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3Rs of Bookkeeping

The kids are back in school, and now that the homelife, albeit crazy, has settled into a bit of a routine, you have nothing to do but work on your business, right? Wait, here comes your oldest with what looks like homework. Yep, your daughter needs help with her homework.  

That’s okay, helping your daughter works well with what you’re trying to accomplish here. Your daughter is learning about being consistent, and she’s forming new habits. And you’re getting your brain back into learning mode. I wonder which kind of homework you enjoy helping her with most? Is it in literature, math, history or science?  

The three Rs of learning come to mind. Reading, writing and arithmetic. It’s the general basis of what the education system is built around. But as a system, and even a memory aid (mnemonic) or acronym, it kind of sucks. For instance, only one word starts with R, and as a guideline for designing or using a system, it is vast and open to guess work.  

Instead of revamping the entire educational paradigm, let's focus on a process that will help you become more familiar with your business, and guide you towards knowing your numbers. Take a moment, if you will, to consider the three Rs of bookkeeping. Bookkeeping is very repetitive, and tedious in nature. However, that doesn’t necessarily mean easy, and the tediousness can be relatively time consuming. I suppose the process could be the five Rs if we include routine and repetition, but those are a given.

The three Rs of bookkeeping are Recording, Reconciling and Reviewing. 

Then, repeat with a consistent routine. Much like your daughter is struggling with her homework, you will feel the uneasiness of learning a new habit. But, I already know that you understand the benefit, so use that as motivation while implementing the process. Each step is represented at each point of a triangle. Starting with recording, the process continues daily, and becomes almost second nature to you. 


The first R in bookkeeping, recording, is much easier today than it has even been. 

Along with cloud accounting software like QuickBooks or Sage Intacct, and a cool expense capturing app like Receipt Bank or AutoEntry, you can automate your recording simply by taking a picture of your receipt or forwarding an email that has an invoice. Pro tip: have your warehouse or supplier email their invoices directly to your accounting app. Connect your bank and credit account accounts to your software so that you can sync you information with bank feeds. Start to create rules and memorize transactions so that the software can automate the process for you. Last, be sure to record expenses not captured by your app, and learn how to post deposits from accounts receivable and direct sales. 

Receipt Bank

Though recording can be automated, it is the heavy lifting of bookkeeping. If that information doesn’t make its way to the accounting system, then there is no accounting. Plus, you can’t move on to step two. After you’ve recorded the transactions in your accounting software, it is important to reconcile your accounts to what your bank and credit companies says that you recorded.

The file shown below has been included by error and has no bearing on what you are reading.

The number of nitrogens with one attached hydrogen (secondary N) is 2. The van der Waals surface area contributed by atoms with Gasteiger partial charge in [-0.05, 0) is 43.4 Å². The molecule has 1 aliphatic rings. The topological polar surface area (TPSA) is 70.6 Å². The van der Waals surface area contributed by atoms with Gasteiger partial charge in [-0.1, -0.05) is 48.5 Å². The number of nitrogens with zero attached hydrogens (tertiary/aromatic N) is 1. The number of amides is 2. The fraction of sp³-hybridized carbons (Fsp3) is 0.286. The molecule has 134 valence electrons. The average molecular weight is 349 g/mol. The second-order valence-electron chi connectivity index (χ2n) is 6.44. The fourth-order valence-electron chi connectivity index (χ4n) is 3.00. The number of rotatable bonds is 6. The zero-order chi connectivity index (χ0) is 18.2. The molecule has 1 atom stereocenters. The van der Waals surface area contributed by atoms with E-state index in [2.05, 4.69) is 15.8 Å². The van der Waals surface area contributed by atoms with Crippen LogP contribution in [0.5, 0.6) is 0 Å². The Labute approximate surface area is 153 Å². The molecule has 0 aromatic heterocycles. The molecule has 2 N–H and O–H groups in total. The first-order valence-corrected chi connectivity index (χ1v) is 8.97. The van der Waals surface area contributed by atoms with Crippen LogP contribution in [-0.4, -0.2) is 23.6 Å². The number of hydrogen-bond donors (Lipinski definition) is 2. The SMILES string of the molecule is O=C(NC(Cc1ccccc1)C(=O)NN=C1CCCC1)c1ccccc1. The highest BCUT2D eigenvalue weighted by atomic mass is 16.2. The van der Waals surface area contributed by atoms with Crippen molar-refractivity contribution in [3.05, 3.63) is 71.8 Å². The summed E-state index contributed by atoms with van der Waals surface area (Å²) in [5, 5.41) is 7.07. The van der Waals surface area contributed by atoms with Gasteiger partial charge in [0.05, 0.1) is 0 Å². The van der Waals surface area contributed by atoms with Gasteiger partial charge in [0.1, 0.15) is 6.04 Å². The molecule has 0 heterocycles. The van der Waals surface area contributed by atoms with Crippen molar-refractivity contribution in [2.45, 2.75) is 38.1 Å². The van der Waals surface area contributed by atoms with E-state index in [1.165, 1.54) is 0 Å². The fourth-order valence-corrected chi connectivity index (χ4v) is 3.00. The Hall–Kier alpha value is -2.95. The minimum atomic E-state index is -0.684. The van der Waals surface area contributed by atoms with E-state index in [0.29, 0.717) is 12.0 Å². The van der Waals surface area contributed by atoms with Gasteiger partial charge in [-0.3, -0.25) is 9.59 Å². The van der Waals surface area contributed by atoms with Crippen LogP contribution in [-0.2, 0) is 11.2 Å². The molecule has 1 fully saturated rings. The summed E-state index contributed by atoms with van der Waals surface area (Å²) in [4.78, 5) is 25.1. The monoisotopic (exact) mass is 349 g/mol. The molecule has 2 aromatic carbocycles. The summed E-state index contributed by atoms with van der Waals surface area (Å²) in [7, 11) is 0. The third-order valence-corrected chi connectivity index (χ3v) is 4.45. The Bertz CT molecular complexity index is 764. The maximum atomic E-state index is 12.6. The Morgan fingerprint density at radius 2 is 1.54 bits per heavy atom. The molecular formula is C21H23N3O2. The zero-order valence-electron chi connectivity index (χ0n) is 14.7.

Reconciling can be accomplished very quickly when you take the time to record your transactions accurately.

Because of bank feeds, you can “match” your bank transactions with the transactions captured by your fancy app, and at the same time complete the reconciliation as the days go by, automatically. Grab your bank statement at the end of the month, punch in the date and ending balance, and the program will reconcile your accounts for you.  Now that you have a process, and you are starting to feel good about the work you’ve accomplished, it’s time to review your work.

Reviewing is where you pull up reports, and take a look at the accounting as a whole. 

You want to make sure that the expenses and income items are going to the right accounts, that your profit and loss statement is accurately represented, and that your balance sheet accounts make sense to you. Compare your profit and loss statement to a previous period, like last month, or a previous year, like last month 2018 next to last month 2019. I like to look at my profit and loss statement over a rolling twelve-month period. This makes it easy to look for trends and consistencies in your accounting. If rent is the same cost every month, then the expense account, rent, should have the same dollar amount in month after month.

Once you’ve checked your work, you can start to analyze your financials. Take a look at the margins. What does the direct cost of doing business mean for setting your prices, and assuring that you’re covering administrative expenses as well? 

Take the three R's of bookkeeping and implement them into your business. 

Not doing so will cost you time and money. Or as Ken Goodman says, “live a wasted life.”  By not having an accounting system in your business, you will waste time chasing your tale. It will be difficult to make long term decisions, and you will fail to know that the initiatives that you undergo in your business are effective.

 

Running a business without knowing your numbers is complete chaos.


This routine will help you decode your books, and it will get you in the mindset to ask questions about your business. Becoming informed about your financial accounting will lead to better decision making and higher profits. When you do, you’ll have peace of mind, you will feel empowered and confident, you’ll identify way to earn higher profits, and enjoy an almost automated process through consistency and routine.  

When you get bogged down with your accounting, simply remember Record, Reconcile and Review! 

Call us at (559) 202-3300 to get your own 3R plan. We’ll get you started and make it easy for you.